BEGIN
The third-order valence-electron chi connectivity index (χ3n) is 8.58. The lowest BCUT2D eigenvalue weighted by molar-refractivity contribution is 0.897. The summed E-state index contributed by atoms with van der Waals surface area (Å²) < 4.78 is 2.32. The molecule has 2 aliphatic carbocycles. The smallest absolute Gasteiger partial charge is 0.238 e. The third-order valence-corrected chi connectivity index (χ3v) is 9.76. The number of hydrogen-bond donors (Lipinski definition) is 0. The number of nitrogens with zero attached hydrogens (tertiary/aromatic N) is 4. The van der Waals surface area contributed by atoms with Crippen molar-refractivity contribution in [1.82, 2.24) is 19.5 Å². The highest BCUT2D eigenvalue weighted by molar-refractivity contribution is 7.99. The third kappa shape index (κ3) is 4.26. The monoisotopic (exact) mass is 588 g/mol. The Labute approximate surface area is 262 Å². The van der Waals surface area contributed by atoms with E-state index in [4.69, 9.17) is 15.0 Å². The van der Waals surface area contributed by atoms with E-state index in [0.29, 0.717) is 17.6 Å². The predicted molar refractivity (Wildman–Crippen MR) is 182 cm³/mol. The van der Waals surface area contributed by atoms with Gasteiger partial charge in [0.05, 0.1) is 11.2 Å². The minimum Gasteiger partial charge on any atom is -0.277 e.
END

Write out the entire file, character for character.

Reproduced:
The third-order valence-electron chi connectivity index (χ3n) is 8.58. The lowest BCUT2D eigenvalue weighted by molar-refractivity contribution is 0.897. The summed E-state index contributed by atoms with van der Waals surface area (Å²) < 4.78 is 2.32. The molecule has 2 aliphatic carbocycles. The smallest absolute Gasteiger partial charge is 0.238 e. The third-order valence-corrected chi connectivity index (χ3v) is 9.76. The number of hydrogen-bond donors (Lipinski definition) is 0. The number of nitrogens with zero attached hydrogens (tertiary/aromatic N) is 4. The van der Waals surface area contributed by atoms with Crippen molar-refractivity contribution in [1.82, 2.24) is 19.5 Å². The highest BCUT2D eigenvalue weighted by molar-refractivity contribution is 7.99. The third kappa shape index (κ3) is 4.26. The monoisotopic (exact) mass is 588 g/mol. The Labute approximate surface area is 262 Å². The van der Waals surface area contributed by atoms with E-state index in [4.69, 9.17) is 15.0 Å². The van der Waals surface area contributed by atoms with E-state index in [0.29, 0.717) is 17.6 Å². The predicted molar refractivity (Wildman–Crippen MR) is 182 cm³/mol. The van der Waals surface area contributed by atoms with Gasteiger partial charge in [0.05, 0.1) is 11.2 Å². The minimum Gasteiger partial charge on any atom is -0.277 e.